Molly Neuman has been head of music at Kickstarter for two years. She used her presentation at the BIME Pro conference in Bilbao to explain how her original career in music as a member of Riot Grrrl band Bratmobile informs the importance she places on community at the crowdfunding platform.

My career began in community,” she said of the Washington DC scene which spawned not just her band but many of the other bands and labels – notably Fugazi, Dischord Records, Bikini Kill and K Records – that she loves and was inspired by.

The feminist movement underpinning Riot Grrrl along with its use of fanzines to link up likeminded acts to build new touring opportunities for each other was instrumental in creating a new type of underground.

We created our own social network before that even existed,” she said of what that upheaval meant and how the acts from the scene created a new space away from the mainstream and out of the reach of the traditional music business.

“My band, Bratmobile, operated outside of the traditional industry,” she argued. “We didn’t have a manager. We didn’t have agents. We booked our own tours. All without the internet. We did things in a very manual way. [But] there were a lot of challenges to that.”

All of this is something Neuman feels is now coming to true fruition with the DIY distribution, creation and funding tools open to musicians today.

“More and more, what I am hoping we can offer as a platform and as an industry is looking at ways that artists can be receiving as much strength and power in their careers,” she said, “and how that can help the entire ecosystem be led by not just the major gatekeepers that currently exist but also the artists themselves.”

She added, “What is available now to artists in terms of technology is perhaps [negating] some of the challenges that we had; we didn’t know how to empower ourselves. The information simply wasn’t at hand. What might have been different [is that] we might have been in a much stronger position. We ended up not making it through. We were youthful and lacked some experience. But we did have an incredible time.”

She talked about the fact that 26,000 successful music Kickstarters have now taken place, with more than $200m being raised for music-based projects. Of course, there are the heavy hitters such as Amanda Palmer and De La Soul, but Neuman also singled out some other lesser-known projects that are equally deserving of praise and attention.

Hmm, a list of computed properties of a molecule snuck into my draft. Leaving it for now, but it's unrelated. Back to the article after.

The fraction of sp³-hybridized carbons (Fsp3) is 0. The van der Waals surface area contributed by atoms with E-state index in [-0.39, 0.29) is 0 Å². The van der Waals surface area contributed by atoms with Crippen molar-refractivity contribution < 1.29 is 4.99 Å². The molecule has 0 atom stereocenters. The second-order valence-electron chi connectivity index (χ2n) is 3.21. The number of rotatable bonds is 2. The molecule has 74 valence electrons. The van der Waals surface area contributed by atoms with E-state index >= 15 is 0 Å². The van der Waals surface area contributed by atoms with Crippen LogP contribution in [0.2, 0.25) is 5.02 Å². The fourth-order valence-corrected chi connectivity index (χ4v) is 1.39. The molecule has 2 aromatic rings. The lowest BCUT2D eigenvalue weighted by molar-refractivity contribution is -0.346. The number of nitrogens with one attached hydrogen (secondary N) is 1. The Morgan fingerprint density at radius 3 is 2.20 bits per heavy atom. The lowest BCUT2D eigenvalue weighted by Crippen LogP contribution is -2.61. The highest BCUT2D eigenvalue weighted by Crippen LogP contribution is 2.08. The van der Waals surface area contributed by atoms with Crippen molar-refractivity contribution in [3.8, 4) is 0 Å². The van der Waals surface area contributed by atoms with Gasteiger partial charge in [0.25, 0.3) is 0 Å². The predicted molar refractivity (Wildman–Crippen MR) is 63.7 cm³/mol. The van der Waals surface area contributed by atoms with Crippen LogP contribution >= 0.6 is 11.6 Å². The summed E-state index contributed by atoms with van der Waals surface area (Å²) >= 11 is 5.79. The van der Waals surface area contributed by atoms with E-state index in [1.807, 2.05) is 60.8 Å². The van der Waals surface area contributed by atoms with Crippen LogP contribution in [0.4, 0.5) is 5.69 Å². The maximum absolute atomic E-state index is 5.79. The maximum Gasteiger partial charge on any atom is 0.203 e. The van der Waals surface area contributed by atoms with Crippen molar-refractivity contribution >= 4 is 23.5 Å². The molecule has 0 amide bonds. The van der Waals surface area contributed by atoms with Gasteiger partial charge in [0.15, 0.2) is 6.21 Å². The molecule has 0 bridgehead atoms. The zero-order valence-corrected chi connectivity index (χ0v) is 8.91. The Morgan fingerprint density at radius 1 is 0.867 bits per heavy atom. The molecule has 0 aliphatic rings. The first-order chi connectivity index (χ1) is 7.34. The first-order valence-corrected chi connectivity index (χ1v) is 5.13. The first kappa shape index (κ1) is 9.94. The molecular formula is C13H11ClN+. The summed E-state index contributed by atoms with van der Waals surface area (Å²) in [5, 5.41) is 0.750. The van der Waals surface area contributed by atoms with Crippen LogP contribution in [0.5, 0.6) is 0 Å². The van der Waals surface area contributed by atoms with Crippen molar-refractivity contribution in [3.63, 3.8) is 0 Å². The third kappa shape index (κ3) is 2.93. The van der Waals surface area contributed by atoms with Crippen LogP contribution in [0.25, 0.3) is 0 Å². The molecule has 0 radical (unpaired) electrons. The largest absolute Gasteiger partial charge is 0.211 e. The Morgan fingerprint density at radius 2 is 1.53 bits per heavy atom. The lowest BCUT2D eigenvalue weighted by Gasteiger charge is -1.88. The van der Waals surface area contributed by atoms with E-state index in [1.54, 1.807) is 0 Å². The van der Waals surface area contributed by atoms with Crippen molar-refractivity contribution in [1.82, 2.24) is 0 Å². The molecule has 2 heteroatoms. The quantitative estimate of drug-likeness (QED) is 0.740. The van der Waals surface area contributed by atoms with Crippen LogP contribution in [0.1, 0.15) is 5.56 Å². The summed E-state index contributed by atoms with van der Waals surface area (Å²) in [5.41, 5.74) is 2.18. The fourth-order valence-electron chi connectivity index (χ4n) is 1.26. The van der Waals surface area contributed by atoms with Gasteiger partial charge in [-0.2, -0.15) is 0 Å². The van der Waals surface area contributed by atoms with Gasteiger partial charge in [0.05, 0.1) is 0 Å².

Alice Bag (a “Latina punk icon from the 1970s”) has been using the platform to give her career a new boost and shows how acts who never engaged with the mainstream can re-connect with an audience. “I love the fact that 40 years after she started her career, she is still making music and she has the opportunity to use her community to sustain it,” said Neuman.

Julia Nunes began her career on YouTube but has managed to parlay that into a broader recording and touring career. “She’s run three campaigns on Kickstarter and is not yet 30 years old,” explained Neuman. “She’s just a tremendous artist and she’s so highly engaged.”

Kickstarter also gives Nunes the space to do things entirely on her own terms and not feel she has to follow a traditional label-centric path.

“She uses the platform as the best means for her career,” suggested Neuman. “I don’t know if she ever wants to be on a label. She may, but she now has so much knowledge and experience; that’s not just the financial benefit of having run the campaign but also the strong and deep connection with her community that will give her – if she wants to do anything in her career – the experience and leverage to do so from a position of strength.”

Molly Neuman

Neuman then gave the example of Ted Leo who left the safety of a label setup to seek funding from his fans, citing him as an example of how quickly things can happen if the artist gets the community behind them.

“We were both quite nervous,” she said of when Leo’s Pledge campaign opened. “His goal was £85,000 and I was confident he would raise that in the first week. But we wanted to make sure he was in a good position of strength. He got to 20% within the first hour and by the end of the day, 12 hours later, he had fully funded […] He needed the money to finish the record and do all those things, but really the feeling of support from his community was so motivating. He said to me that he felt he could make music as he loved it again.”

British artist Kate Nash had also come out of the label system, having had a #1 album in the UK in 2007 with Made Of Bricks when she was signed to Polydor. After three albums, however, she was pushing a fan-led approach.

“The way she put it to her fans when she launched the campaign was so beautiful,” suggested Neuman. “She said, ‘I want you to be my label.’ That was exactly the right message. She was successful really quickly and raised much more than she had planned. It was so meaningful and her fans really appreciated it.”

Neuman ended by outlining the four Cs of Kickstarter (confidence, creativity, community, control) and how smart acts can turn this platform and technology to their advantage.

“Having artists in a position of strength with experience and with confidence makes our entire ecosystem so much healthier,” she said. “With that, we can have a sustainable industry. That is my big hope.”

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